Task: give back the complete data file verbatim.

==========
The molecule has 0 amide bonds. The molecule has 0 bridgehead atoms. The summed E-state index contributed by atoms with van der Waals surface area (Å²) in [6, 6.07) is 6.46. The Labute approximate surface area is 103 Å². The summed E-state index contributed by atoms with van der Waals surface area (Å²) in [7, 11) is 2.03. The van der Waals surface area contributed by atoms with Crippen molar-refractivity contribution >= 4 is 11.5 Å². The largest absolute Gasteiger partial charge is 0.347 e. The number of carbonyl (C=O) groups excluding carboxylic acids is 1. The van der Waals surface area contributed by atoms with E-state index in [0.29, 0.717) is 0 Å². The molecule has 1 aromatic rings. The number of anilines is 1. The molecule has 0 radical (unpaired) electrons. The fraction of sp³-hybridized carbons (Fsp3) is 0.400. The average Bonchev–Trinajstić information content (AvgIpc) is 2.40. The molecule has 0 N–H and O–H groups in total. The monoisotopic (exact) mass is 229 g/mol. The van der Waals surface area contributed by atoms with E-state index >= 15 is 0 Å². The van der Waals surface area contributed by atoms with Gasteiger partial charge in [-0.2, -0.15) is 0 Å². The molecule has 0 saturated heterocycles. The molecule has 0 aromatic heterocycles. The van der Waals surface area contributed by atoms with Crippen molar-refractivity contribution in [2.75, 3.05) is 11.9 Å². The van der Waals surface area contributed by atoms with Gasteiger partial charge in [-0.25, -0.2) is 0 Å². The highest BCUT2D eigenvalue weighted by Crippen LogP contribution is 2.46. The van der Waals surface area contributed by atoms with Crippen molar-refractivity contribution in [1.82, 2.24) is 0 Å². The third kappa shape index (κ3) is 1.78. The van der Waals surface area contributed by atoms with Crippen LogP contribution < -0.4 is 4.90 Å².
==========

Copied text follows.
The molecule has 0 amide bonds. The molecule has 0 bridgehead atoms. The summed E-state index contributed by atoms with van der Waals surface area (Å²) in [6, 6.07) is 6.46. The Labute approximate surface area is 103 Å². The summed E-state index contributed by atoms with van der Waals surface area (Å²) in [7, 11) is 2.03. The van der Waals surface area contributed by atoms with Crippen molar-refractivity contribution >= 4 is 11.5 Å². The largest absolute Gasteiger partial charge is 0.347 e. The number of carbonyl (C=O) groups excluding carboxylic acids is 1. The van der Waals surface area contributed by atoms with E-state index in [0.29, 0.717) is 0 Å². The molecule has 1 aromatic rings. The number of anilines is 1. The molecule has 0 radical (unpaired) electrons. The fraction of sp³-hybridized carbons (Fsp3) is 0.400. The average Bonchev–Trinajstić information content (AvgIpc) is 2.40. The molecule has 0 N–H and O–H groups in total. The monoisotopic (exact) mass is 229 g/mol. The van der Waals surface area contributed by atoms with E-state index >= 15 is 0 Å². The van der Waals surface area contributed by atoms with Gasteiger partial charge in [-0.2, -0.15) is 0 Å². The molecule has 0 saturated heterocycles. The molecule has 0 aromatic heterocycles. The van der Waals surface area contributed by atoms with Crippen molar-refractivity contribution in [2.75, 3.05) is 11.9 Å². The van der Waals surface area contributed by atoms with Gasteiger partial charge in [-0.25, -0.2) is 0 Å². The highest BCUT2D eigenvalue weighted by Crippen LogP contribution is 2.46. The van der Waals surface area contributed by atoms with Crippen molar-refractivity contribution in [1.82, 2.24) is 0 Å². The third kappa shape index (κ3) is 1.78. The van der Waals surface area contributed by atoms with Crippen LogP contribution < -0.4 is 4.90 Å².